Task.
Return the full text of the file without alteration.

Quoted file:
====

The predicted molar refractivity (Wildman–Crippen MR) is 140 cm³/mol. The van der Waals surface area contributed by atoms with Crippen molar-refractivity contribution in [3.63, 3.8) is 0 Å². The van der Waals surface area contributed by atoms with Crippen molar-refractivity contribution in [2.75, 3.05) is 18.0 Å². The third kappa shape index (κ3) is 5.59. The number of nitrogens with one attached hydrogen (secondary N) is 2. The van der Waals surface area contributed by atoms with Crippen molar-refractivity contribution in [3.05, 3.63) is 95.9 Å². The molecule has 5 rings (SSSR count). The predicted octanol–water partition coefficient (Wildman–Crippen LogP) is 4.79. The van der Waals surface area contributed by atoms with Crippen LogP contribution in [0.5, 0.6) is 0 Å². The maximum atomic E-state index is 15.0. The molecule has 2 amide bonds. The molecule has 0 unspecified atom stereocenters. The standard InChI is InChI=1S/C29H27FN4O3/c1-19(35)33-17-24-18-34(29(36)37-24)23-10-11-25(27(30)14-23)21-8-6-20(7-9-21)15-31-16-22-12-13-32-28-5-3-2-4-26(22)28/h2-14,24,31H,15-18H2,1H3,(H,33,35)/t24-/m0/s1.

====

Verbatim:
The predicted molar refractivity (Wildman–Crippen MR) is 140 cm³/mol. The van der Waals surface area contributed by atoms with Crippen molar-refractivity contribution in [3.63, 3.8) is 0 Å². The van der Waals surface area contributed by atoms with Crippen molar-refractivity contribution in [2.75, 3.05) is 18.0 Å². The third kappa shape index (κ3) is 5.59. The number of nitrogens with one attached hydrogen (secondary N) is 2. The van der Waals surface area contributed by atoms with Crippen molar-refractivity contribution in [3.05, 3.63) is 95.9 Å². The molecule has 5 rings (SSSR count). The predicted octanol–water partition coefficient (Wildman–Crippen LogP) is 4.79. The van der Waals surface area contributed by atoms with Crippen LogP contribution in [0.5, 0.6) is 0 Å². The maximum atomic E-state index is 15.0. The molecule has 2 amide bonds. The molecule has 0 unspecified atom stereocenters. The standard InChI is InChI=1S/C29H27FN4O3/c1-19(35)33-17-24-18-34(29(36)37-24)23-10-11-25(27(30)14-23)21-8-6-20(7-9-21)15-31-16-22-12-13-32-28-5-3-2-4-26(22)28/h2-14,24,31H,15-18H2,1H3,(H,33,35)/t24-/m0/s1.